“She can’t see, can’t you see?” asks Diss, somewhat repetitively, summing up Nollett’s failure as an artist. For Byatt, that inability to see the world as it is makes for false art; Nollett’s work is the equivalent of putting a moustache on the Mona Lisa. Her obsession with victim-consciousness produces facile, unconvincing travesties of art. All this may be very accurate, but it seems a very simple idea for a character, and it makes for a very facile story — one wishes, almost, that Nollett had been allowed by her creator to actually show some potential, demonstrate some artistic power.

Frankly, it’s very easy for the reader to feel sympathy for Nollett as the story unfolds. Himmelblau presents Diss with Nollett’s account of events, which include statements that Diss made sexual advances toward her; Diss denies the account; Himmelblau believes him. She then goes on to discuss how troubled a person Nollett is, as demonstrated by her anorexia and two failed suicide attempts. Let me repeat that: the director of a Women’s Studies program discusses a student’s mental health issues and suicide attempts with the man that student has accused of sexual harassment. I cannot think of a single way that action could be justified. But neither can I find a hint in the story that Himmelblau’s action should be viewed ironically, or that she’s been taken in by Diss.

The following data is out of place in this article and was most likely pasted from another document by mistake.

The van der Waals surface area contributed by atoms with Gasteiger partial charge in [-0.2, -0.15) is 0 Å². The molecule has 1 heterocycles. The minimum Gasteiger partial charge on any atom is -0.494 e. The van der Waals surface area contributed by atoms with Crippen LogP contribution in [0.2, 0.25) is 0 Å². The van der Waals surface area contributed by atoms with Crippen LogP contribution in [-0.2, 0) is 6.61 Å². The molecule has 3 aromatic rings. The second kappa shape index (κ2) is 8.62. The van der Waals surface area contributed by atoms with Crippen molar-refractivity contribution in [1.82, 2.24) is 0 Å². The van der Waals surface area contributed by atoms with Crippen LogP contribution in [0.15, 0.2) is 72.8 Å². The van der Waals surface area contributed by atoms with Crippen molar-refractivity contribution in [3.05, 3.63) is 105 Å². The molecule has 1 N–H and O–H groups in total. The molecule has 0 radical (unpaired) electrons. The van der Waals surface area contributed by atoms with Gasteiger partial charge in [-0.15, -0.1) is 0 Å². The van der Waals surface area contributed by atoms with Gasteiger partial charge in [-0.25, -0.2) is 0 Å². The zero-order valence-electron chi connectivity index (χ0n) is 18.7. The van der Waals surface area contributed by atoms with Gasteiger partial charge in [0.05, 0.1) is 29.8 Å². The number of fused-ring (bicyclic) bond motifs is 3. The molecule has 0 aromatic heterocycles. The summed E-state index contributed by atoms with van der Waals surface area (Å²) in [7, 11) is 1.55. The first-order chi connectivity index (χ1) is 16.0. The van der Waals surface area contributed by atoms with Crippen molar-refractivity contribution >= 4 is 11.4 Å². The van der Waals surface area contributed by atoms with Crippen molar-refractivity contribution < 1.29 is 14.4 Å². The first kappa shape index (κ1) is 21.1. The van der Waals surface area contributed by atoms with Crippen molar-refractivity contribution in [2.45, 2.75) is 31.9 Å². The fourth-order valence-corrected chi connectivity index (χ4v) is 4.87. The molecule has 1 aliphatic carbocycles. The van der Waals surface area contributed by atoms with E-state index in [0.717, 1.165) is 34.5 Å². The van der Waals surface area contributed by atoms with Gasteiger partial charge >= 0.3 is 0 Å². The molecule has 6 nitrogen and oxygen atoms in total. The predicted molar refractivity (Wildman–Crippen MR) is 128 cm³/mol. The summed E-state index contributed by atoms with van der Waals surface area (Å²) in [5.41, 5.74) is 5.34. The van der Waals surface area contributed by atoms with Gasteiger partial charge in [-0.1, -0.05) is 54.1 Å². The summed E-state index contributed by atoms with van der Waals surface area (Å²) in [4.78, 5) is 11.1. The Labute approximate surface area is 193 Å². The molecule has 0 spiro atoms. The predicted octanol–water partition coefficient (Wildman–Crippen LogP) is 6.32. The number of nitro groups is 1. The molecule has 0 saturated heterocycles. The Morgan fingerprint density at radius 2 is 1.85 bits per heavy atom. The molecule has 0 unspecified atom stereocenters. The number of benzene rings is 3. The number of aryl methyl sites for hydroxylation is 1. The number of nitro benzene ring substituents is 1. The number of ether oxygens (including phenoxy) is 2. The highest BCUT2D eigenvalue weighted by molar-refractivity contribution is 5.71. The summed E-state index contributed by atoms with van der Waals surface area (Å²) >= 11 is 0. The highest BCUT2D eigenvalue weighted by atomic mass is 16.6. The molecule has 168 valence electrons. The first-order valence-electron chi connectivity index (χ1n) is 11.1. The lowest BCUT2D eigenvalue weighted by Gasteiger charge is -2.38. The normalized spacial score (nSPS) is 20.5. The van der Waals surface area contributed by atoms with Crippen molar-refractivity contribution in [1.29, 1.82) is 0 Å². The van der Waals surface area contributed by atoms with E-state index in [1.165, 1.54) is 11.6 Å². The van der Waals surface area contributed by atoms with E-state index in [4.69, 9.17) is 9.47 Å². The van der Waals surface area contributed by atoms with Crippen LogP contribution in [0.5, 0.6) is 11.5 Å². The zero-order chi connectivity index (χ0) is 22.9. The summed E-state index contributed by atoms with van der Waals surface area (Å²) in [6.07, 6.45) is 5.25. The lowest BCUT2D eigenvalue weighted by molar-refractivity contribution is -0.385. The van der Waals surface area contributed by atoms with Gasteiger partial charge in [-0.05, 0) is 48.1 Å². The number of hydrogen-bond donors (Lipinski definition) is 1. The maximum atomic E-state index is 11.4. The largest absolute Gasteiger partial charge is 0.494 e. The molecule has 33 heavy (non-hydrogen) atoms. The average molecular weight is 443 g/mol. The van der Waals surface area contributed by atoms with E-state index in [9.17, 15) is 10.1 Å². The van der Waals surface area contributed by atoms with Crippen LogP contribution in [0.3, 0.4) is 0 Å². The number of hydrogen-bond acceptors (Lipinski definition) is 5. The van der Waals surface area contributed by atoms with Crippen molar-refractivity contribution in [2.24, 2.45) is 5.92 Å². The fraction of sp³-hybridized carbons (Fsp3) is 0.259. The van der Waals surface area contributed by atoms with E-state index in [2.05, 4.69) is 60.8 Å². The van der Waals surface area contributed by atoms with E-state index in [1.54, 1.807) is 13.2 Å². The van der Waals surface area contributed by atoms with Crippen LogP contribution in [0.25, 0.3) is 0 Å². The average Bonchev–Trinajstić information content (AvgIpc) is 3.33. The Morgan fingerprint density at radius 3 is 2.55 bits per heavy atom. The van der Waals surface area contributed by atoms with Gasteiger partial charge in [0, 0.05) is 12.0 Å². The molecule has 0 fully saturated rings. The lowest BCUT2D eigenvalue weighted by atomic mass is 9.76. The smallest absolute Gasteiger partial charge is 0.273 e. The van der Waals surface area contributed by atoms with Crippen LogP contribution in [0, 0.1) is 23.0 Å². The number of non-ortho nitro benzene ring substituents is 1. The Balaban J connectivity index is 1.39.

The two of them discuss Nollett at arm’s length, as a specimen. Her issues become the background for the scholars to have a conversation about “luxe, calme et volutpé”, and find their common ground. Byatt’s perspective on Nollett does not seem to extend to asking why “luxe, calme et volupté” lacks the power for Nollet that it does for Diss; Byatt herself seems to not look at Nollett as she is, does not represent the horror of Nollett’s life — only shows us other people reacting to the horror, and noting how far away she is from Matisse’s ideals. To extol “luxe, calme et volupté” without any meaningful confrontation with that horror, or at least a convincing explanation of why that confrontation is impossible, undermines the whole story. Nollett’s defacing of Matisse’s work is taken by the scholars to suggest that she is, at some level, aware of her inability to reach “luxe, calme et volupté”; does this not then imply that the action of the story should be taking place in and around Nollett’s head? And by contrast, if this ideal is one which is completely inaccessible to Nollett, what then is the value of the ideal?